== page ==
Description: The inward rectifier potassium (Kir) channel Kir4.1 ( KCNJ10 ) carries out important physiologic roles in epithelial cells of the kidney, astrocytes in the central nervous system, and stria vascularis of the inner ear. Loss-of-function mutations in KCNJ10 lead to EAST/SeSAME syndrome, which is characterized by epilepsy, ataxia, renal salt wasting, and sensorineural deafness. Although genetic approaches have been indispensable for establishing the importance of Kir4.1 in the normal function of these tissues, the availability of pharmacological tools for acutely manipulating the activity of Kir4.1 in genetically normal animals has been lacking. We therefore carried out a high-throughput screen of 76,575 compounds from the Vanderbilt Institute of Chemical Biology library for small-molecule modulators of Kir4.1. The most potent inhibitor identified was 2-(2-bromo-4-isopropylphenoxy)- N -(2,2,6,6-tetramethylpiperidin-4-yl)acetamide (VU0134992). In whole-cell patch-clamp electrophysiology experiments, VU0134992 inhibits Kir4.1 with an IC 50 value of 0.97 µ M and is 9-fold selective for homomeric Kir4.1 over Kir4.1/5.1 concatemeric channels (IC 50 = 9 µ M) at –120 mV. In thallium (Tl + ) flux assays, VU0134992 is greater than 30-fold selective for Kir4.1 over Kir1.1, Kir2.1, and Kir2.2; is weakly active toward Kir2.3, Kir6.2/SUR1, and Kir7.1; and is equally active toward Kir3.1/3.2, Kir3.1/3.4, and Kir4.2. This potency and selectivity profile is superior to Kir4.1 inhibitors amitriptyline, nortriptyline, and fluoxetine. Medicinal chemistry identified components of VU0134992 that are critical for inhibiting Kir4.1. Patch-clamp electrophysiology, molecular modeling, and site-directed mutagenesis identified pore-lining glutamate 158 and isoleucine 159 as critical residues for block of the channel. VU0134992 displayed a large free unbound fraction ( f u ) in rat plasma ( f u = 0.213). Consistent with the known role of Kir4.1 in renal function, oral dosing of VU0134992 led to a dose-dependent diuresis, natriuresis, and kaliuresis in rats. Thus, VU0134992 represents the first in vivo active tool compound for probing the therapeutic potential of Kir4.1 as a novel diuretic target for the treatment of hypertension.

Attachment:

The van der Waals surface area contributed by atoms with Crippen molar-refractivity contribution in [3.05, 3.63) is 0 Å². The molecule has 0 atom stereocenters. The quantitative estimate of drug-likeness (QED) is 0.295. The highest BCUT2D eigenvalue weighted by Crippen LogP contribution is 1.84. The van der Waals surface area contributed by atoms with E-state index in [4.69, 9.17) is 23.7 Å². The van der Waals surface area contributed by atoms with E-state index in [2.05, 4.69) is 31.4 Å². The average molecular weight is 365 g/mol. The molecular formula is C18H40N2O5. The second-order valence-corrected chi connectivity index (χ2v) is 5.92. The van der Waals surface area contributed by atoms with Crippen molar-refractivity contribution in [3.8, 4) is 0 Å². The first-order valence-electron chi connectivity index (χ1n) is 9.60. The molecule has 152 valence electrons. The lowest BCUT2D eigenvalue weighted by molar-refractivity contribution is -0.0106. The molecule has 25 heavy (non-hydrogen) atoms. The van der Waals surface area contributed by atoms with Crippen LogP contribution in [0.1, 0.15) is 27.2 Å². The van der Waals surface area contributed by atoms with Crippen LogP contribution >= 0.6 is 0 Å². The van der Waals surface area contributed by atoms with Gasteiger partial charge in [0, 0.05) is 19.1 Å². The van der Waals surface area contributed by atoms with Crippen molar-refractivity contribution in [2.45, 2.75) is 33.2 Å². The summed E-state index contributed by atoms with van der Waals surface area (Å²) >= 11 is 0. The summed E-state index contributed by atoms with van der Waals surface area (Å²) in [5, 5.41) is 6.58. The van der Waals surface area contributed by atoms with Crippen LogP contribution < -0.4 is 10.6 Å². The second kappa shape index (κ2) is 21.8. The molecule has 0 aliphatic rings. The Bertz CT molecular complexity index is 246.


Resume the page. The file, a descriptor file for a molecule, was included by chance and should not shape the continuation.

Print ISSN: 0026-895X
    Electronic ISSN: 1521-0111
    Topics: Chemistry and Pharmacology , Medicine
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  • 7
    Publication Date: 2018-03-09